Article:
By Nathan Ham email@example.com
August 4, 2014
For the first time in 27 years, the North Carolina Wildlife Commission has raised the fee for hunting, fishing and trapping licenses.
The new fees went into effect on Friday.
The fees increased for short-term and annual licenses for the first time since 1987. There was no increase for residential lifetime licenses.
“The fee increase is part of a comprehensive plan passed by the legislature to move the Wildlife Commission toward fee-based self-sufficiency while reducing reliance on general fund tax appropriations,” said Commission Budget Director Tommy Clark in a press release.
The commission also made some other changes to its licensing procedures besides the change in the price. The duration of a short-term hunting license has increased from six days to 10 days, which will now match that of the short-term fishing license.
In addition to that, the eligibility requirements for senior citizens to obtain licenses increased by five years from 65 to 70 years of age for residents born after Aug. 1, 1953. The 65-year-old age requirement will remain in effect for those born before that date.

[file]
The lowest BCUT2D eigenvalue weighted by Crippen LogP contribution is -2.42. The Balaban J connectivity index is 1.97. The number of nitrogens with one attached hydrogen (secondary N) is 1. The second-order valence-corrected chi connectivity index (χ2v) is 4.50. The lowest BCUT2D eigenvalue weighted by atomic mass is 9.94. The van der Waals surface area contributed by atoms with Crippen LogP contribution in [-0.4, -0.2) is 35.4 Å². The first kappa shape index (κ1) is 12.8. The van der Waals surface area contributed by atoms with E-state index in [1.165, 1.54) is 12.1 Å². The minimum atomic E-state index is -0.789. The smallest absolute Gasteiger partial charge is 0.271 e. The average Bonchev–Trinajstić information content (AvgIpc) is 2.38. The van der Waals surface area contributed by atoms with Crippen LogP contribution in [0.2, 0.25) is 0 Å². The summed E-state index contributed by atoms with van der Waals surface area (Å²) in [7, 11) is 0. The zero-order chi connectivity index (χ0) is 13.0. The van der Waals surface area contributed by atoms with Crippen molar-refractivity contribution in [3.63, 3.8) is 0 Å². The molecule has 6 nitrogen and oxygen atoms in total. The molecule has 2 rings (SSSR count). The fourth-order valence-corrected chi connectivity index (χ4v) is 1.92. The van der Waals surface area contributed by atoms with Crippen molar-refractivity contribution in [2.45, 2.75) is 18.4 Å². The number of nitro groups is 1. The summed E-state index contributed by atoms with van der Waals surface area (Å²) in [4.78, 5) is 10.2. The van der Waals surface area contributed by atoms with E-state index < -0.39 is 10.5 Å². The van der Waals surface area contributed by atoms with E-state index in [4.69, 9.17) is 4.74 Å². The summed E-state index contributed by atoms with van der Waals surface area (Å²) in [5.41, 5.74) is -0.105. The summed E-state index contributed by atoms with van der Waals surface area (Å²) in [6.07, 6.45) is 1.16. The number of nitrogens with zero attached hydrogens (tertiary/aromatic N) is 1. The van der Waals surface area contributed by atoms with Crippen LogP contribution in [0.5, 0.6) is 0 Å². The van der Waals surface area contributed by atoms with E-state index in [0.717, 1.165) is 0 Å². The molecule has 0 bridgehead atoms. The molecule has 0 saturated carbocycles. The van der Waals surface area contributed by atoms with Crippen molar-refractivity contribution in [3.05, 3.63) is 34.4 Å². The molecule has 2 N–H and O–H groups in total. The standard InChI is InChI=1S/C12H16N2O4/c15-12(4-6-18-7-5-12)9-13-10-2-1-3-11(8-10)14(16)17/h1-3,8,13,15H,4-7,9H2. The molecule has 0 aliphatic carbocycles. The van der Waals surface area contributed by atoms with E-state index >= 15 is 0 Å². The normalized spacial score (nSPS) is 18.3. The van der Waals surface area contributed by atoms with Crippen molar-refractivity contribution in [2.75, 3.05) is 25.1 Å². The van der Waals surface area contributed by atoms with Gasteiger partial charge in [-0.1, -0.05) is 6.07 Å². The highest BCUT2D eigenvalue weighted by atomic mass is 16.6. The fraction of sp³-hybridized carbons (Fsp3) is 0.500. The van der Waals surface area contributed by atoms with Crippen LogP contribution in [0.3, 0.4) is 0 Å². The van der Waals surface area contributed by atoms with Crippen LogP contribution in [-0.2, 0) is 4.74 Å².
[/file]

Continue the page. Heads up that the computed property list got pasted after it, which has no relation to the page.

The cost for visitors from neighboring states to hunt has increased along the same lines as the local resident licensing. A non-resident, 10-day hunting license will now cost Georgia residents $60, South Carolina residents $75, Tennessee residents $70 and Virginia residents $110.
Overall, the N.C. Wildlife Commission hopes people will continue to take part in the many outdoor opportunities that the state has to offer.
“Without the support of our sportsmen and women, Commission staff would not be able to accomplish our management goals,” said Gordon Myers, the Commission Executive Director. “These increases in license fees will support wildlife, fisheries and land management directly, while also allowing us to continue our outreach to youth and disabled sportsmen, as well as introduce new participants to the wonderful outdoors.”
For more information on fishing, hunting and trapping licenses, call the N.C. Wildlife Commission at 888-248-6834 or go to www.ncwildlife.org/licensing.
Nathan Ham can be reached at 336-846-7164 or followed on Twitter @NathanHam87